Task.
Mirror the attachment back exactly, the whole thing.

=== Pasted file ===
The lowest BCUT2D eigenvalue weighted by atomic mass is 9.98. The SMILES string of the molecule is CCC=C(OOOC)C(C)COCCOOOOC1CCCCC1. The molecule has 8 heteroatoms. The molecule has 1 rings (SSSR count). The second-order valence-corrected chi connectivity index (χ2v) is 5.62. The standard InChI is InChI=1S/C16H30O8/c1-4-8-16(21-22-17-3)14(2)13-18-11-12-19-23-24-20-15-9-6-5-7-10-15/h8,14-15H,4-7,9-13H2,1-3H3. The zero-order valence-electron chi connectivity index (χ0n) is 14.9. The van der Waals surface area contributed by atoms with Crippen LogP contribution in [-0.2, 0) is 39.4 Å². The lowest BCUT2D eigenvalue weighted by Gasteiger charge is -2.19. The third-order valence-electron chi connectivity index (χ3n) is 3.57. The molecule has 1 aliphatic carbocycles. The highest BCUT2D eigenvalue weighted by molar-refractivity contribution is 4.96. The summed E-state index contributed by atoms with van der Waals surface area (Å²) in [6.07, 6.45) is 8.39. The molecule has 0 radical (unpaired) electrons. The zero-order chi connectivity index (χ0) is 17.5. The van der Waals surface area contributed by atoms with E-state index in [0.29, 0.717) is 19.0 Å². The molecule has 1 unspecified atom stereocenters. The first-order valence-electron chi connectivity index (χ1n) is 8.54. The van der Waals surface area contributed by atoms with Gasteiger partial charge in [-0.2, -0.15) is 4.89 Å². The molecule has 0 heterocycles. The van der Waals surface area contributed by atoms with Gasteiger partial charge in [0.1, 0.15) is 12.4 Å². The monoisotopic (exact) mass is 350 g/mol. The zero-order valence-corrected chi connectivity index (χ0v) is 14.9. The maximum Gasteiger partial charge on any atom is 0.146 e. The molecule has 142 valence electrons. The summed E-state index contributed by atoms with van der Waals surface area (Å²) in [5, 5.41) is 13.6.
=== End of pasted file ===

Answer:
The lowest BCUT2D eigenvalue weighted by atomic mass is 9.98. The SMILES string of the molecule is CCC=C(OOOC)C(C)COCCOOOOC1CCCCC1. The molecule has 8 heteroatoms. The molecule has 1 rings (SSSR count). The second-order valence-corrected chi connectivity index (χ2v) is 5.62. The standard InChI is InChI=1S/C16H30O8/c1-4-8-16(21-22-17-3)14(2)13-18-11-12-19-23-24-20-15-9-6-5-7-10-15/h8,14-15H,4-7,9-13H2,1-3H3. The zero-order valence-electron chi connectivity index (χ0n) is 14.9. The van der Waals surface area contributed by atoms with Crippen LogP contribution in [-0.2, 0) is 39.4 Å². The lowest BCUT2D eigenvalue weighted by Gasteiger charge is -2.19. The third-order valence-electron chi connectivity index (χ3n) is 3.57. The molecule has 1 aliphatic carbocycles. The highest BCUT2D eigenvalue weighted by molar-refractivity contribution is 4.96. The summed E-state index contributed by atoms with van der Waals surface area (Å²) in [6.07, 6.45) is 8.39. The molecule has 0 radical (unpaired) electrons. The zero-order chi connectivity index (χ0) is 17.5. The van der Waals surface area contributed by atoms with E-state index in [0.29, 0.717) is 19.0 Å². The molecule has 1 unspecified atom stereocenters. The first-order valence-electron chi connectivity index (χ1n) is 8.54. The van der Waals surface area contributed by atoms with Gasteiger partial charge in [-0.2, -0.15) is 4.89 Å². The molecule has 0 heterocycles. The van der Waals surface area contributed by atoms with Gasteiger partial charge in [0.1, 0.15) is 12.4 Å². The monoisotopic (exact) mass is 350 g/mol. The zero-order valence-corrected chi connectivity index (χ0v) is 14.9. The maximum Gasteiger partial charge on any atom is 0.146 e. The molecule has 142 valence electrons. The summed E-state index contributed by atoms with van der Waals surface area (Å²) in [5, 5.41) is 13.6.